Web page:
To improve workforce participation, the Job Seeker Compliance Framework will create stronger penalties for those abusing the Work for the Dole initiative; holding non-compliant job seekers accountable while still providing sufficient support for disadvantaged and vulnerable job seekers. 

A guide to negative gearing

Negative gearing is a common tax strategy used by property investors to offset the costs of owning a property against assessable income. 

The strategy is arguably one of the most generous tax breaks available to Australian property investors. It allows investors to claim the shortfall between a property's associated expenses and its rental income as a deduction against their total taxable income - resulting in a lower annual income tax bill. 

Where the other income is not sufficient to absorb the loss it is carried forward to the next year. 

To access negative gearing on a property, the owner must have borrowed money to purchase the property and the net rental income must be less than the costs of maintaining the property. 

For example, if the rent of a property was $500 per week, and the property was fully tenanted for a full financial year, the rental income would be $26,000. If the deductible expenses for that year were $40,000, the net rental loss would be $14,000. The $14,000 loss can then be applied to reduce the property owner's taxable income. 

Although negative gearing is helpful for those owners experiencing a net rental loss, the strategy is not without flaws. An underperforming property is still making a loss, and ideally, investors would prefer to have a positively geared property where rental income exceeds expenses.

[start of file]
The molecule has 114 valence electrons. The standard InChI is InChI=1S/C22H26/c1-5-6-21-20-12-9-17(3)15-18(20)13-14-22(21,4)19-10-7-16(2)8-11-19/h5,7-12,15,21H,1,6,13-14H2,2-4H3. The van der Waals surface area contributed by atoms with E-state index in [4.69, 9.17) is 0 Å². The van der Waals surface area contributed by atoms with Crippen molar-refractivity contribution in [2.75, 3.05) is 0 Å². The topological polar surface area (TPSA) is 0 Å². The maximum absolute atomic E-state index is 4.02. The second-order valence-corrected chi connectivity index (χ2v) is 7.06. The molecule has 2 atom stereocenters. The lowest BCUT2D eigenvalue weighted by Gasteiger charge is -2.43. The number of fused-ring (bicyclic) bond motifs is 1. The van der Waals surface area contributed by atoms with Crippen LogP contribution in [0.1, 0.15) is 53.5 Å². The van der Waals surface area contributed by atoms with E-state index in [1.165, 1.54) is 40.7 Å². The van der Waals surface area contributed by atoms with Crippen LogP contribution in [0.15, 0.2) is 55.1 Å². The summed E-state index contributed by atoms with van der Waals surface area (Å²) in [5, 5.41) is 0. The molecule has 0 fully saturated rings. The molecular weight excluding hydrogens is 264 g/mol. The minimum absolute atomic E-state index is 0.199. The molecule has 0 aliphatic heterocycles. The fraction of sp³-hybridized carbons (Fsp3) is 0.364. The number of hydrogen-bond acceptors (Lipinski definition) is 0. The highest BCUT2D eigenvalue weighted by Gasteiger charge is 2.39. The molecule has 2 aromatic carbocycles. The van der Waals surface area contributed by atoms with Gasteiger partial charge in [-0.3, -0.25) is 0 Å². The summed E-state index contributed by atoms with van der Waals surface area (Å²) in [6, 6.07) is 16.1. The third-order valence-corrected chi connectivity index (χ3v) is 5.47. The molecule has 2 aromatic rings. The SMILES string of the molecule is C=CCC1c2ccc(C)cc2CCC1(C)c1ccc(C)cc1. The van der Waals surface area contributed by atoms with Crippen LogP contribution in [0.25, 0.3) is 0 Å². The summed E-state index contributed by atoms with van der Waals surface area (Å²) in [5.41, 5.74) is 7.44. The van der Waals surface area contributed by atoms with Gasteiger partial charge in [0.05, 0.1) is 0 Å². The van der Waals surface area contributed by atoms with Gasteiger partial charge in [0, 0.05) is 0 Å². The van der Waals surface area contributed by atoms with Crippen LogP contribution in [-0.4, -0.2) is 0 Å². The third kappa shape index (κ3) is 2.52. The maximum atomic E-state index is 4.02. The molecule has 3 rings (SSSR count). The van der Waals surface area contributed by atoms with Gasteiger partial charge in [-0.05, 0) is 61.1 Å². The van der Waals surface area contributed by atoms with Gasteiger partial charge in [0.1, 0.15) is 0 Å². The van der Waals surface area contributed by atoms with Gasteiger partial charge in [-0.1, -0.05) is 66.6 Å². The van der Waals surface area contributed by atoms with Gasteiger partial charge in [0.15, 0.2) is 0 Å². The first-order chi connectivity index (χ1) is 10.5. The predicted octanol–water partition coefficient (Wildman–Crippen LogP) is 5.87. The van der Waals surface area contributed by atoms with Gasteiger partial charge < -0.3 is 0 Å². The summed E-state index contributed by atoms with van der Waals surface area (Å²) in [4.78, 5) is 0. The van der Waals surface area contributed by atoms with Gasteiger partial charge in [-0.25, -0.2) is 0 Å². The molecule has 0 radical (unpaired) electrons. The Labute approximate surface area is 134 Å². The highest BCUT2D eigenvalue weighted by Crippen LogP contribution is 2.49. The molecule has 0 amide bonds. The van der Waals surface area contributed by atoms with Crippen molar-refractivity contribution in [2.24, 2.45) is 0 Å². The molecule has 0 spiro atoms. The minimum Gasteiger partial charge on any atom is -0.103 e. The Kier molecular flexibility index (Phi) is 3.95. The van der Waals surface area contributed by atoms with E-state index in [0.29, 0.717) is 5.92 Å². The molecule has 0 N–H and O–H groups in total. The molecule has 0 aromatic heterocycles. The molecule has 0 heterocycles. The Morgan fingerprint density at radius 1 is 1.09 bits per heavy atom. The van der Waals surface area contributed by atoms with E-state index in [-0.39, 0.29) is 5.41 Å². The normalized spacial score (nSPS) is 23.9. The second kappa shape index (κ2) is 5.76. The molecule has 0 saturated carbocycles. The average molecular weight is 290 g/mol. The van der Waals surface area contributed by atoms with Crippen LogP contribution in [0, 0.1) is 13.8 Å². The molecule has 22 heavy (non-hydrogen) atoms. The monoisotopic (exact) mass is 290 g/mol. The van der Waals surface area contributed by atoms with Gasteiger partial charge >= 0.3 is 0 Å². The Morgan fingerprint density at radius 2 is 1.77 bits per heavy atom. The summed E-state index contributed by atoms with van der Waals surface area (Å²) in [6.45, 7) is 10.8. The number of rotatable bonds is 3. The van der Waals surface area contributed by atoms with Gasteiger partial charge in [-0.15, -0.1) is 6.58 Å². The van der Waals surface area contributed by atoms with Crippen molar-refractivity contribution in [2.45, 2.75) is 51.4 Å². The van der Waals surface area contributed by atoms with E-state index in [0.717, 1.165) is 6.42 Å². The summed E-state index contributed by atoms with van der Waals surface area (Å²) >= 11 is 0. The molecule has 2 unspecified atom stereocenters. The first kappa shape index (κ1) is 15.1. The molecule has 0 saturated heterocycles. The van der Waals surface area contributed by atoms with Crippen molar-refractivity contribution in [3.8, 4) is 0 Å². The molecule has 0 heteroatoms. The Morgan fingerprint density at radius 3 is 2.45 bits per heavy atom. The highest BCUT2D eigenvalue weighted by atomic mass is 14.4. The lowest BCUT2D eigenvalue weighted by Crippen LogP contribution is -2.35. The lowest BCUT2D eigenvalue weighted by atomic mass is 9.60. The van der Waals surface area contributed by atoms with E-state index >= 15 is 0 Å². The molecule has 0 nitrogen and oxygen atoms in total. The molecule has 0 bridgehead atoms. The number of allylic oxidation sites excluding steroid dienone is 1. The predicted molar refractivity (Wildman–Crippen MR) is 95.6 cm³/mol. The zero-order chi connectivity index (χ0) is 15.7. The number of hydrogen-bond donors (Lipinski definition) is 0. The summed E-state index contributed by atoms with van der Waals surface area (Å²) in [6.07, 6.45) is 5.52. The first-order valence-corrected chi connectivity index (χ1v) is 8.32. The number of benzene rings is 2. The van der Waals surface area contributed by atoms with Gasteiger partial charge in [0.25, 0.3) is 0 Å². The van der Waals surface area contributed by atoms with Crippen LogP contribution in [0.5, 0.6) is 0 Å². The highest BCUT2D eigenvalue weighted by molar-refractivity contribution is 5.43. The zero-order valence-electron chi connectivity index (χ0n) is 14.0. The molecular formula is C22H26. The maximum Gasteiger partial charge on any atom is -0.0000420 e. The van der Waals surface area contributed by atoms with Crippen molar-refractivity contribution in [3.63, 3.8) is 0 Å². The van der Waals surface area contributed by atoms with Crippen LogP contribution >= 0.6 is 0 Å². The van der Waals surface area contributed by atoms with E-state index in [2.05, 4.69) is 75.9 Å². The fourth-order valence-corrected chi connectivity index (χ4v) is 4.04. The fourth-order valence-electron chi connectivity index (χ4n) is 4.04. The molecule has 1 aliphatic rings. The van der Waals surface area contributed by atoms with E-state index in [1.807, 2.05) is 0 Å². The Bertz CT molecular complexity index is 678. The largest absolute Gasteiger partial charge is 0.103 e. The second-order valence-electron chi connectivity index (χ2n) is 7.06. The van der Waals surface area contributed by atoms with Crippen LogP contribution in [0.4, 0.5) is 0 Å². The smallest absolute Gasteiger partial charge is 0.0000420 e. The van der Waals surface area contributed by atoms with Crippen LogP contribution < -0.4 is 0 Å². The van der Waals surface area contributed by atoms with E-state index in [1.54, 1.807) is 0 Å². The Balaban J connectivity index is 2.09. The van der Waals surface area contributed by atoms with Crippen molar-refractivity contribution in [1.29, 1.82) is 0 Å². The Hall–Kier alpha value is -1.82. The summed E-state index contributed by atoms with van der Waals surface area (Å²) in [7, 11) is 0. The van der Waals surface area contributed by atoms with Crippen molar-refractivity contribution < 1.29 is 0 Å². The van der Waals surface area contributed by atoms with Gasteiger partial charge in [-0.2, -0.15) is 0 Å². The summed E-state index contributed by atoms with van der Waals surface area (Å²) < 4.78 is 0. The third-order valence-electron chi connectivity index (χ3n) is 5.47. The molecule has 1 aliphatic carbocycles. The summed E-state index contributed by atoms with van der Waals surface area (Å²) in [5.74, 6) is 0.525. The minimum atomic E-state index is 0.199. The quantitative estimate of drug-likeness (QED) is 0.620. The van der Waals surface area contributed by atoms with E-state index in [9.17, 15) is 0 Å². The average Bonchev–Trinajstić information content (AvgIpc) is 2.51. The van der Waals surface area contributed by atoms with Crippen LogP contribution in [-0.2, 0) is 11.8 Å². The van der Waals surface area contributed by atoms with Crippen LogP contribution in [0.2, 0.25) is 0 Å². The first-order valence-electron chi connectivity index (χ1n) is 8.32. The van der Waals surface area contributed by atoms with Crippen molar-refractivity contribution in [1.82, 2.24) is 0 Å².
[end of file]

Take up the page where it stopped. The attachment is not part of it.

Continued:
Investors who have long term negatively geared properties are generally hoping to incur long term profits from capital growth. 

Even if you think that your investment property will be positively geared, understanding the benefits of negative gearing can give you a little peace of mind knowing that if the property does lose money, you will be able to offset the loss against your taxable income. 

When a property is positively geared, the income earned is added to your total taxable income. As such, it is taxed at your marginal tax rate. The same applies to any capital gain that you make from selling a property.

Speed up your BAS refund

As in any business, cash flow is a necessity. Having your business activity statement (BAS) refunded to you quickly is important as a small business owner.

Here are a few tips to follow to help speed up this process: 

• Ensure information is complete and correct; keep personal details, such as postal address, bank details and authorised contacts updated. Having a record keeping system in place is the best way to stay on track. 

• Submit BAS on time. 

• Lodge all outstanding activity statements: the ATO are unable to process the refund until they know the extent of the credit or liability. 

• Check financial institution details are entered correctly. 

• Be careful not to not double up by lodging both online and in person.


Know who you are purchasing your property from

Under new legislation if you are purchasing a property from a non-resident vendor, you will likely be required to withhold 12.5% capital gains withholding tax and forward to the ATO...

Click here for more information.